It has long been recognized that mentally unstable people can be tipped over the edge by external factors, and in the case of suicides and rampage attacks, media attention has a significant impact on future events. When Marilyn Monroe overdosed on sleeping pills suicide rates spiked by twelve percent for the year. In fact, when anyone commits suicide, the heavier the media coverage, the higher the eventual death-toll will be. Suicide experts call this phenomenon “suicide contagion,” and they have developed reporting guidelines for minimizing the impact of suicide contagion. Here’s what the Department of Health and Human Services says about it:
The risk for suicide contagion as a result of media reporting can be minimized by factual and concise media reports of suicide. Reports of suicide should not be repetitive, as prolonged exposure can increase the likelihood of suicide contagion. Suicide is the result of many complex factors; therefore media coverage should not report oversimplified explanations such as recent negative life events or acute stressors. Reports should not divulge detailed descriptions of the method used to avoid possible duplication. Reports should not glorify the victim and should not imply that suicide was effective in achieving a personal goal such as gaining media attention. In addition, information such as hot-lines or emergency contacts should be provided for those at risk for suicide.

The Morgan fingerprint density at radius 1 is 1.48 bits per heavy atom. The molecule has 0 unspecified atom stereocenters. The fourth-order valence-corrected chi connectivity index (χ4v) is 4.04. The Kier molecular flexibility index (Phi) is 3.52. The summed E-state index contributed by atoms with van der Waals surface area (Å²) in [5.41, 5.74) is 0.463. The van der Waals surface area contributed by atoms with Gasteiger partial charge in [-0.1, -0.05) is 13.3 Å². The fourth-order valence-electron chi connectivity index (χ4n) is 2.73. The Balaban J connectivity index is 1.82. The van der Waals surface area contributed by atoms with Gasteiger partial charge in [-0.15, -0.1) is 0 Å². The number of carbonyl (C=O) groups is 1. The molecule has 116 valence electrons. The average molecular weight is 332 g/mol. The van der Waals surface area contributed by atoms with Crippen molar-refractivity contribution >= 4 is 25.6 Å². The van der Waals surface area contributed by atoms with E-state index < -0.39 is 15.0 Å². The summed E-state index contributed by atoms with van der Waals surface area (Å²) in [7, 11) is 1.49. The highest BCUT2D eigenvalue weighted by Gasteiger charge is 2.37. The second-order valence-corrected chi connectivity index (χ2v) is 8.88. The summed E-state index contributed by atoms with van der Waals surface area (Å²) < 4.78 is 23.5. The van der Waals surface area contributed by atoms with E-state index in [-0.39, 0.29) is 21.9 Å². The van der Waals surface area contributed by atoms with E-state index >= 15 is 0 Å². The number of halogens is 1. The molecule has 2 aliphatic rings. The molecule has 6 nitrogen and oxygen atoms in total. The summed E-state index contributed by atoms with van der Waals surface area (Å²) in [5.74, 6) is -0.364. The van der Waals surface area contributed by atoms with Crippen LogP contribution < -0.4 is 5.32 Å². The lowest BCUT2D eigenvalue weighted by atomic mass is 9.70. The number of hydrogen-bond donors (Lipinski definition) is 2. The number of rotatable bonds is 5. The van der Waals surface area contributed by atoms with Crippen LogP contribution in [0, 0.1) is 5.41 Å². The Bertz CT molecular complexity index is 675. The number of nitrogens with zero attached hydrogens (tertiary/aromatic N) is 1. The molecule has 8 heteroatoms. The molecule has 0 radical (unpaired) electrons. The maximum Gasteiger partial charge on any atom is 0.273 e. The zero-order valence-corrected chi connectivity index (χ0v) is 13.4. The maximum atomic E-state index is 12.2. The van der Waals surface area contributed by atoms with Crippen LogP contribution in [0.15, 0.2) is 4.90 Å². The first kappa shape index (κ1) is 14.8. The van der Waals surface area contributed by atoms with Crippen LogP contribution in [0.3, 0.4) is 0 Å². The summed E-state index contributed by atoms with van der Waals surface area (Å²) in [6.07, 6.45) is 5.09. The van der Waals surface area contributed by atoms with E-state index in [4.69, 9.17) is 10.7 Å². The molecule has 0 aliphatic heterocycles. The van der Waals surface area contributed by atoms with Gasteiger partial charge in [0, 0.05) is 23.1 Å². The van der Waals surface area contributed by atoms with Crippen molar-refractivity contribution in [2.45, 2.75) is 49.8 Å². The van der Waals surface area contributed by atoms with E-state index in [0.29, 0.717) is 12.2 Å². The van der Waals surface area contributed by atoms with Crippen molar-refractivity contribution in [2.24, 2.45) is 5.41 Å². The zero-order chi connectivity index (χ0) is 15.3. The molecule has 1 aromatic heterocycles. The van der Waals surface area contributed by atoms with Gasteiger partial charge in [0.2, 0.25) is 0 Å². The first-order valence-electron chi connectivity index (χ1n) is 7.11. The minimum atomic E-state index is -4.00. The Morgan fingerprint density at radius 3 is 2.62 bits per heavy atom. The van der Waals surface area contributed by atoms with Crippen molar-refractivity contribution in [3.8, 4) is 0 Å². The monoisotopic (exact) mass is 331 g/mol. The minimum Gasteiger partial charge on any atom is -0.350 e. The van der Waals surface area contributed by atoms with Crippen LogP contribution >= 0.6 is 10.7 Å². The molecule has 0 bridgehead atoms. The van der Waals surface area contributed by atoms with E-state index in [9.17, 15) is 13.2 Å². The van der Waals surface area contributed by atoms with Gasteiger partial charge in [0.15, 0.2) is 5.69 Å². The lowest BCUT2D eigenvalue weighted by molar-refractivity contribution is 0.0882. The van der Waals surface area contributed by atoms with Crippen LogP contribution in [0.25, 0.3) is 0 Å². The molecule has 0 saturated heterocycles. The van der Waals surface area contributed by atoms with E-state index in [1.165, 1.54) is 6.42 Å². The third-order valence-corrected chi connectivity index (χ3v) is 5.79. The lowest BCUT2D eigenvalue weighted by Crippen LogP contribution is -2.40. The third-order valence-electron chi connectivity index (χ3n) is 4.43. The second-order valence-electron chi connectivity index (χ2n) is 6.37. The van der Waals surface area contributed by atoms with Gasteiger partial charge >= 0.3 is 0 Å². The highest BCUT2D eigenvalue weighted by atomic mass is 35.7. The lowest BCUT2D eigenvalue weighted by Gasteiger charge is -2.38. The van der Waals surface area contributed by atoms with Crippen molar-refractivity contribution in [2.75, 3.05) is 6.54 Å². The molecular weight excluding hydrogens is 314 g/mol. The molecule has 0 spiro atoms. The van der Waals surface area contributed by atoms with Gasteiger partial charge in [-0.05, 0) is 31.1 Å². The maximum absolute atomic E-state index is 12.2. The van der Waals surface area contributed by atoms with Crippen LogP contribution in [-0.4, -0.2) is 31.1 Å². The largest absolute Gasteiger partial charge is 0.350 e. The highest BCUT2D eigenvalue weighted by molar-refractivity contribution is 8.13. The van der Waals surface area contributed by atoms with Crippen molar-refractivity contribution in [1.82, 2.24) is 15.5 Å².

By focusing so much attention on mass murders, the media turn them into macabre celebrities. And weak-minded people are inspired to follow their example. Many of these murderers have collections of media reports from previous attacks, and engage in a sick game of one-upmanship, competing to go down in history as the “worst,” the “deadliest,” the “sickest,” etc., and the media plays right along with the sick score-keeping.
Sick people exist in every society, and there are aspects of our culture that serve to feed and encourage their dysphoria. We can’t completely eliminate the factors that promote severe antisocial behaviors, but there are steps that can be taken to identify and treat it, and to interrupt the obvious cycle that we see in mass murder atrocities.
The media has already widely adopted the recommended practices to reduce suicide contagion, and it has proven to be effective. A famous example is Seattle grunge-rocker Kurt Cobain who fronted the band Nirvana. His suicide received light coverage, and suicide rates actually dropped in 1994. They need to employ similar practices when dealing with mass murder events.
A resolution aimed at this issue, called the “Don’t Inspire Evil” initiative, has been offered several times at meetings of the Society of Professional Journalists, but has failed to secure enough support for its addition into their Code of Ethics.
Until the media reforms the way they report on these atrocities, we must expect that each one will be followed by others.
We can’t banish evil with new laws, but we can slow its propagation by not feeding it. As Margaret Thatcher said; “We must starve terrorists of the oxygen of publicity which they seek.”
Is that really possible in this age of the internet and the 24 hour news cycle?
If we must “Do something!” can’t we look at something that might actually work?